This article is part of a series in which I evaluate 2022 rookie running backs solely on their ability to run the ball. The first installments can be found here. I’ve changed up my methodology a bit since publishing those articles, which I go over in detail in this process-focused piece. I’ll give a quick refresher below, but also feel free to skip straight to the player-focused analysis below the picture of BYU’s Tyler Allgeier a couple paragraphs down.
Outside the ability of whoever happens to be running the ball, there is a whole mess of variables that factor into the effectiveness of a given rushing attack: scheme, play-calling tendencies, opponent strength and scheme, weather, offensive line play, surrounding skill-position talent, etc. And given this entanglement, separating the contributions of the ball carrier from the offensive environment in which he operates is not a straightforward task. My approach to doing that is centered around measuring the degree to which a running back is over- or under-performing the per-carry output of the other running backs on his team.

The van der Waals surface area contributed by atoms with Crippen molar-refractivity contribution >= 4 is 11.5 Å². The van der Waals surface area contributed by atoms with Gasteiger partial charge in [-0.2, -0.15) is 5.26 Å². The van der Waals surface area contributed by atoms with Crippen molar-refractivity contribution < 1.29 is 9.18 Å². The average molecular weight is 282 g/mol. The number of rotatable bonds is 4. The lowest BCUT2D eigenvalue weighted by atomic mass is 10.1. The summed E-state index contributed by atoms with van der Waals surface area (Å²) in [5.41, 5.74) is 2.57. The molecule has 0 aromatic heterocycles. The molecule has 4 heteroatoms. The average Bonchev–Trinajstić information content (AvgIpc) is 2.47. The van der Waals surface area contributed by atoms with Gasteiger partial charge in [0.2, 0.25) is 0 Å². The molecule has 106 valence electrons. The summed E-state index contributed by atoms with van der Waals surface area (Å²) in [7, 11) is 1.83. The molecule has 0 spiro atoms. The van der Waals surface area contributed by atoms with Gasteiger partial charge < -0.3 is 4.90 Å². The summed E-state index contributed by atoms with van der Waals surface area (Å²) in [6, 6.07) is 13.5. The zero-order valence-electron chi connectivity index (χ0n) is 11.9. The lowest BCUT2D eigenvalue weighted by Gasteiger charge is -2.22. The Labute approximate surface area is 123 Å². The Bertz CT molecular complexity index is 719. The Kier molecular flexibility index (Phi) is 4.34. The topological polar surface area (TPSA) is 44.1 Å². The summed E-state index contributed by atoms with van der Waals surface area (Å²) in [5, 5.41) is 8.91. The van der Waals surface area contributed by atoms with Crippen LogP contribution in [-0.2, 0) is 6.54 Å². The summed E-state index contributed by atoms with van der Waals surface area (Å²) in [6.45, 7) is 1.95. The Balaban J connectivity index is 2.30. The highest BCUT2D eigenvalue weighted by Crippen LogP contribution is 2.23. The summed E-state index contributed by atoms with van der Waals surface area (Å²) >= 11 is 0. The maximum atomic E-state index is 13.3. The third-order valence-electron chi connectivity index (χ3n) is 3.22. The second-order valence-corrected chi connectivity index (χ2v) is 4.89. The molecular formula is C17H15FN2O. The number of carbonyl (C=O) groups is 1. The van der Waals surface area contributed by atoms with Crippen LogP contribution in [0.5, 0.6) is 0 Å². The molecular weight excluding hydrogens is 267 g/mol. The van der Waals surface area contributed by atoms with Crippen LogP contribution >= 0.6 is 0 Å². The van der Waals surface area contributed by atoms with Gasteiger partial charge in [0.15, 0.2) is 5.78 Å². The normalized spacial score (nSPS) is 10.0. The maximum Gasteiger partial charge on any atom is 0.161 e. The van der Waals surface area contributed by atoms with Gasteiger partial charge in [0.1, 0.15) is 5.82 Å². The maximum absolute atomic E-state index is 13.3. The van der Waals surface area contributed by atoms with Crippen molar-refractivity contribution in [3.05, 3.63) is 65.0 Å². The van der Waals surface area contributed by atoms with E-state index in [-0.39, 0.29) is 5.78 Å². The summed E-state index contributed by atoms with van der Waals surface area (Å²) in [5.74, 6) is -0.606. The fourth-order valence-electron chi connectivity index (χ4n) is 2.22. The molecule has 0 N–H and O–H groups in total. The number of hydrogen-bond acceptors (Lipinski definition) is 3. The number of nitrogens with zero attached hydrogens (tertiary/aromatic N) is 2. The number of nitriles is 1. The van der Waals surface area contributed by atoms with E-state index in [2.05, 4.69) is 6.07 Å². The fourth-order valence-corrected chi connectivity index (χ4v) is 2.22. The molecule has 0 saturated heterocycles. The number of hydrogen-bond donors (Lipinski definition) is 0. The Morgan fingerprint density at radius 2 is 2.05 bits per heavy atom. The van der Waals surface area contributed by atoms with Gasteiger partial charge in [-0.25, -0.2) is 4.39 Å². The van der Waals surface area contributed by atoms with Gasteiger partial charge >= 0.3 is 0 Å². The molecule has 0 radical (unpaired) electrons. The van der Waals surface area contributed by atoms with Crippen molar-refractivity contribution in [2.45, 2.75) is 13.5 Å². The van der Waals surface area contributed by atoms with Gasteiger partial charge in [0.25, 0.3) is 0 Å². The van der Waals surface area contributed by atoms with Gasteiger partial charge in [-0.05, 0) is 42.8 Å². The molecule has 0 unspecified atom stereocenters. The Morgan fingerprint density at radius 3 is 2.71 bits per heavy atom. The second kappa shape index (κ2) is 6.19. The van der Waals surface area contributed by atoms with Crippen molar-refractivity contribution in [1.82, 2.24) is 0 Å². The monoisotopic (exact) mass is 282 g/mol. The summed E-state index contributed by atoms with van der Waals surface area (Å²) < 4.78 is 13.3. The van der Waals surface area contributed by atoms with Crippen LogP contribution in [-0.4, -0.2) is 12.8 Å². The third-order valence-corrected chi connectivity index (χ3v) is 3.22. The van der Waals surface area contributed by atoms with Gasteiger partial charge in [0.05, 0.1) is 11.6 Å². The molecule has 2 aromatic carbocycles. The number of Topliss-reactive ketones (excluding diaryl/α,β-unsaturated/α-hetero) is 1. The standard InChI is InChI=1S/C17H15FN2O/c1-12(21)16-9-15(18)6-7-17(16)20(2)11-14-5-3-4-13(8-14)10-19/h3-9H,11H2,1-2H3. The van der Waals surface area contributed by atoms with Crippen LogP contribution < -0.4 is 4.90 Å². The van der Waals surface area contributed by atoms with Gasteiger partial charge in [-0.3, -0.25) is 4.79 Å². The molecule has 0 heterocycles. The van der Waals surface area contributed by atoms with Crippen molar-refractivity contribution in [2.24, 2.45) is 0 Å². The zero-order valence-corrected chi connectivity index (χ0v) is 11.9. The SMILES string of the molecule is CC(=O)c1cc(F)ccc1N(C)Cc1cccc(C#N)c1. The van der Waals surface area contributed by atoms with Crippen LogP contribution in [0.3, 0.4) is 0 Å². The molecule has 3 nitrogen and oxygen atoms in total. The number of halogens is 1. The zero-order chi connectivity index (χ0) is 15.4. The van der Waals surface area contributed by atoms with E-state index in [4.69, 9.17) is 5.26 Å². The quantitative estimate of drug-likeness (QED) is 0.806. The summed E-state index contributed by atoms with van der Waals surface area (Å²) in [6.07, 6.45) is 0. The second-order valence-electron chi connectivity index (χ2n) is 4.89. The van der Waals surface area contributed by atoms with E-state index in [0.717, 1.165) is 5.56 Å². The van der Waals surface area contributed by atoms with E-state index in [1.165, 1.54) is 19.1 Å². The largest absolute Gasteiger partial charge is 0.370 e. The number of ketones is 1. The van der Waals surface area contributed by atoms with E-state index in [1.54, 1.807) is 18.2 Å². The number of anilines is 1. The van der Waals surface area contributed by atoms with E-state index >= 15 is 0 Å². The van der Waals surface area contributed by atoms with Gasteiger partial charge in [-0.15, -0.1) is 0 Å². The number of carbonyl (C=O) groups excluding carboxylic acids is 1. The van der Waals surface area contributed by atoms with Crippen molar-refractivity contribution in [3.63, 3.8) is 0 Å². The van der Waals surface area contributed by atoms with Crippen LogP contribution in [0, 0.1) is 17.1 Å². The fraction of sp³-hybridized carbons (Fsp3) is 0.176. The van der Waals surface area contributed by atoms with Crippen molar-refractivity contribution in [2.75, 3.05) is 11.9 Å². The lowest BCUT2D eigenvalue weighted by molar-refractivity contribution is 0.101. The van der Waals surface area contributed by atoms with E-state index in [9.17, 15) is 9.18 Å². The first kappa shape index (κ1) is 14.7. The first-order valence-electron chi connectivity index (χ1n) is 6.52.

Starting from the premise that good runners do more with what they are given than do bad runners, it stands to reason that, provided players are operating under generally the same conditions (like, for example, playing on the same team), better backs should produce more per carry than lesser backs. Using this logic, we can establish a baseline for comparing efficiency between players on the same team; for each running back, we can compare his performance (X) to the collective performance of every other running back on the team (Y). If X > Y (essentially, if dude is doing more with his carries than his teammates are with theirs), we can probably conclude that the player in question is a good player, at least to some relative degree.